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Three Challenges of B2B Research

I recently completed a project for the Incentive Research Foundation and the Incentive Gift Card Council.  The question on the table was how much do US businesses spend on gift cards each year?  The project has been a great success, and was fun to work on.  But it was a case study in the challenges of B2B research.

Much of my work has been in the B2B space.  I enjoy the complexity involved in understanding how businesses work, and how they buy.  And it’s that very complexity that makes it so important to be very careful and precise when conducting B2B research.  Here are three critical issues that will make or break your B2B research project.

  1. Identifying buyers in the B2B space is much more difficult.

    In consumer research, it’s pretty straightforward to identify the decision-maker.  One household will have a limited number of adults in residence, and, for most purchase decisions, one of those adults will be the decision-maker.  In a business, there may be tens of thousands of people, and many of them may consider themselves decision-makers, depending on the decision being made.  In larger companies, there are frequently several different groups responsible for purchases for a sub-unit – a subsidiary, a division, a region, or a department.  Do you interview one of these and extrapolate to the entire company?  Do you invest time and energy trying to understand how all of these units fit into the picture?  There will always be trade-offs to different approaches, and if you aren’t making deliberate decisions about these issues during the research design, you’re going to have trouble when it comes time to interpret the findings.

  2. Decisions By Committee

    Compounding that issue is the fact that in business, big decisions are often made by committee.  So even if a purchase decision is being made for a single division in a firm, you might have an executive sponsor, a budget owner, a person who is responsible for implementation and day-to-day execution, and several stakeholders from various areas.  Which of these do you want to interview?  How are you going to identify them?  Being precise about what you want to know and who is going to be in a position to best answer your questions is critical.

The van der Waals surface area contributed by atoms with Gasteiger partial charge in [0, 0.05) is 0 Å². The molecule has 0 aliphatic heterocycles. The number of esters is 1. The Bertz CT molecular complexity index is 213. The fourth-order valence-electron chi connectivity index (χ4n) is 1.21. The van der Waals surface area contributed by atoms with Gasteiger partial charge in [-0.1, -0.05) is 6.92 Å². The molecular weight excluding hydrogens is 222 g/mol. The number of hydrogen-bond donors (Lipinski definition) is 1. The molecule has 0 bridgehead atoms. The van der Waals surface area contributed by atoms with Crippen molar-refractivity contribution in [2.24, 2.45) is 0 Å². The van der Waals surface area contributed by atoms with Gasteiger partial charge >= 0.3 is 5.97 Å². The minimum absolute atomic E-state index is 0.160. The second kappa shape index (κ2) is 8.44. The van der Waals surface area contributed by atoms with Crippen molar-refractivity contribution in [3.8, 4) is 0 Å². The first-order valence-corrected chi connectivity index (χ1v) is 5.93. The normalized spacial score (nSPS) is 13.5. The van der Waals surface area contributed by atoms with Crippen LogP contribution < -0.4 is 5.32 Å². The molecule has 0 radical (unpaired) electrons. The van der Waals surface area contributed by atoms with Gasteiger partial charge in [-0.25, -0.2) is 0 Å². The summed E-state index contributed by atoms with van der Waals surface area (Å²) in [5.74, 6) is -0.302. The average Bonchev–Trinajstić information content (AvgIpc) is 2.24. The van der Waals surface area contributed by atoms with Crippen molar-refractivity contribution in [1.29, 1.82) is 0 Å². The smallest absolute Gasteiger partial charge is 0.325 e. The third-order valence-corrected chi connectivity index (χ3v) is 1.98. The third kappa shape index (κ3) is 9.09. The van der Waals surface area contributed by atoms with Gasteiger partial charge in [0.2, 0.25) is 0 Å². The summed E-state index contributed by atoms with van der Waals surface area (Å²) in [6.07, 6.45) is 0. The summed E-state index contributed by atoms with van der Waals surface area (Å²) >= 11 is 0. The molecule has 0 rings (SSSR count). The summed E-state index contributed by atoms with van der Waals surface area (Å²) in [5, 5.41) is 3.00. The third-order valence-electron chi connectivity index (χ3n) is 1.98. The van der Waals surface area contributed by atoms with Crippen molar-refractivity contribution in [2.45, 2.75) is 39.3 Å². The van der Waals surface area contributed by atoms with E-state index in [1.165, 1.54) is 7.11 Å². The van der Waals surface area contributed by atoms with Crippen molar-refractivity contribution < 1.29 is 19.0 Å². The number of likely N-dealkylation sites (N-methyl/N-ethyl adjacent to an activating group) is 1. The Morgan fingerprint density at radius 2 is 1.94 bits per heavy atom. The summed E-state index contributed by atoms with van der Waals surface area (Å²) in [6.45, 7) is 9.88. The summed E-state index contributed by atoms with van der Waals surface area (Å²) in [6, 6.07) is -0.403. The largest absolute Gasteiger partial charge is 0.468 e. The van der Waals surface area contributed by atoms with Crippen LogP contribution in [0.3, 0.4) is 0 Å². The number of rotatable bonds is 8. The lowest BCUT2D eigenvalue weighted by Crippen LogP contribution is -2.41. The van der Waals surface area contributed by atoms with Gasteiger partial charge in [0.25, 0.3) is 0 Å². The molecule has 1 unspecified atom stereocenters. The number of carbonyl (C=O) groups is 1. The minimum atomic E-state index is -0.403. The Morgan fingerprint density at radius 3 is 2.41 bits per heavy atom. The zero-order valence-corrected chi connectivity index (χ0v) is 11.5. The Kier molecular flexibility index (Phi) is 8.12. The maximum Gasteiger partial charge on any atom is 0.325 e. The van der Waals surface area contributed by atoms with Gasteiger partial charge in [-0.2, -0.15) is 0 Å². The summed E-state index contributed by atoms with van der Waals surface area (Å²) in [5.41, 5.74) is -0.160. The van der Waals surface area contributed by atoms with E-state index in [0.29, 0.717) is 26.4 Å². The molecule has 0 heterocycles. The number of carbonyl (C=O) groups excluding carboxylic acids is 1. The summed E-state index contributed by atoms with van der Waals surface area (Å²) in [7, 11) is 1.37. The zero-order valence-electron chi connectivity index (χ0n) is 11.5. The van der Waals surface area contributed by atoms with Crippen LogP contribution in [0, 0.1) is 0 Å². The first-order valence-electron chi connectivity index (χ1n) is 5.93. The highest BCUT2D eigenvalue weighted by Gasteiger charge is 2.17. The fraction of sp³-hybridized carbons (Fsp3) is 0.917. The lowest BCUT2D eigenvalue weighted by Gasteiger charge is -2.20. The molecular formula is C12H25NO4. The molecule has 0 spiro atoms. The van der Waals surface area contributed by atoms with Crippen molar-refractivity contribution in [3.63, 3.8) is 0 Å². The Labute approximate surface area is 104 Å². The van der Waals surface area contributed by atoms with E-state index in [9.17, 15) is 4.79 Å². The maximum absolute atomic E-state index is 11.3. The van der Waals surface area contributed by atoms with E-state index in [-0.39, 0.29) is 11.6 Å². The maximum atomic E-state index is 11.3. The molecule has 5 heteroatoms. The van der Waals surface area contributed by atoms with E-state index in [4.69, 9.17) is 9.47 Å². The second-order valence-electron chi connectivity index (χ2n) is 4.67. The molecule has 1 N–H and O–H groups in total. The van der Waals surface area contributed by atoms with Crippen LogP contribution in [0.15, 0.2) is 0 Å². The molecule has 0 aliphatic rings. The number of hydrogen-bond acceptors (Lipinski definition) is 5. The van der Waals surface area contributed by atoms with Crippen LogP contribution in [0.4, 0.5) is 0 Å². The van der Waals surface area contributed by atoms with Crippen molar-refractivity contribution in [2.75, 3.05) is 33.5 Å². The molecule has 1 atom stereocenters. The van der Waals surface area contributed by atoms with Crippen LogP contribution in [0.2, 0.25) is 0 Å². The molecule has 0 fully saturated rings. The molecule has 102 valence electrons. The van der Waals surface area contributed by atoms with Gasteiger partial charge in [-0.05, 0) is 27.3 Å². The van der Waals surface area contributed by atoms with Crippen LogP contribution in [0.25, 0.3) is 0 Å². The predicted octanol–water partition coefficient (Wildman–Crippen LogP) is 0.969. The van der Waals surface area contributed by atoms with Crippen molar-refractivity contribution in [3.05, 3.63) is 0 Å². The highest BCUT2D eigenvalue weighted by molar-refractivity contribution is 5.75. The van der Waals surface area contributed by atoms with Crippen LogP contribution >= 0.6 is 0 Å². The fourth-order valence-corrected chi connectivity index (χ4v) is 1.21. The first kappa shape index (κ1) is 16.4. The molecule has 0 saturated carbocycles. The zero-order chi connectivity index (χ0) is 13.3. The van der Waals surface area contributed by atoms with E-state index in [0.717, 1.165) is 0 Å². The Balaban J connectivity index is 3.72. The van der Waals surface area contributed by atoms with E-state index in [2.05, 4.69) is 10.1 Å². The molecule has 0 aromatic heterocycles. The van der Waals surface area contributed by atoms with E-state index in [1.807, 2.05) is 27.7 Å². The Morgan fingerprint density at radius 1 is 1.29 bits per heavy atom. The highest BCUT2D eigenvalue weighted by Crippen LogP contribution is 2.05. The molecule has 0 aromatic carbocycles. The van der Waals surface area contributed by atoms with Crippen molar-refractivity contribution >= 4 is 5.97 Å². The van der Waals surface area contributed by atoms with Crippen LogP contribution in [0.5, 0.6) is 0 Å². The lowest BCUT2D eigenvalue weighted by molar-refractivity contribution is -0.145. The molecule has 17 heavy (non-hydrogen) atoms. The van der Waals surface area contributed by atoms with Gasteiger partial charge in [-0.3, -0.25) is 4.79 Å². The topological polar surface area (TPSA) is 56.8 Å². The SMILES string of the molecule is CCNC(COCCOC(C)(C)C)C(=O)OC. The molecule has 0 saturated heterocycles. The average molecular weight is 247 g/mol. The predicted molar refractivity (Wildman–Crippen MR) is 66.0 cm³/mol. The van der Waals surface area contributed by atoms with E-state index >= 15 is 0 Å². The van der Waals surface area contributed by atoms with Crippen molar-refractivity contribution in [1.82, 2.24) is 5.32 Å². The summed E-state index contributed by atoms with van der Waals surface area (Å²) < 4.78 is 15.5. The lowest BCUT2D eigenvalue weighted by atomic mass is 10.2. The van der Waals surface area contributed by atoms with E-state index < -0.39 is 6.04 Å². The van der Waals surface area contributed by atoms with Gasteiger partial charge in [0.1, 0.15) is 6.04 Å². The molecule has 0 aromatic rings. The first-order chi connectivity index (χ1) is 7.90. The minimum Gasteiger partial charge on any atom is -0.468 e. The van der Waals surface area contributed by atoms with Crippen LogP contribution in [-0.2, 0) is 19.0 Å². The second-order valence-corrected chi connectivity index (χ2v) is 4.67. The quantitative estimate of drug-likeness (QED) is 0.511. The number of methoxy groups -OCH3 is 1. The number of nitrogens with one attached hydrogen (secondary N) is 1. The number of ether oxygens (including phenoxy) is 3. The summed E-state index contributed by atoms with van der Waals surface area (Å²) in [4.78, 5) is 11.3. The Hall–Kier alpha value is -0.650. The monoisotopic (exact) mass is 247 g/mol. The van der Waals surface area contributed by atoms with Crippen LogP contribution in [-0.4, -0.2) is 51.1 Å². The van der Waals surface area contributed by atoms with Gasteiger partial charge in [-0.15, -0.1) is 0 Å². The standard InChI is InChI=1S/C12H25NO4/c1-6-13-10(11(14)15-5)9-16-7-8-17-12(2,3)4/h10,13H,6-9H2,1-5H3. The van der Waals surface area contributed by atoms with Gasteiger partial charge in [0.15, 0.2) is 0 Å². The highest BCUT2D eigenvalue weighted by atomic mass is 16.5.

3. Overcoming Semantics

    Language is another place where many research projects get compromised.  Outside of some of the more mainstream purchases, such as equipment, benefits, software, etc, there will be terminology issues that may pose a problem.  Vague and generic terms can be problematic.  For example, what exactly is “IT Consulting”?  Does it include all aspects of IT that may be faced by a firm, from business process to equipment to point-of-sale technology?  What are “Marketing Services”?  Is that brand and advertising, or CRM support, or web design, or something else?  Jargon becomes part of the natural language of any company, but the danger is that people start to assume everyone outside the company uses the same language to mean the same thing.  In my experience, this is rarely the case, so establishing what language the target audience uses is critical to the success of the research project.

There are, of course, many other issues that pose particular challenges to B2B researchers.  The three outlined here are foundational – if you get these wrong, the whole project falls apart.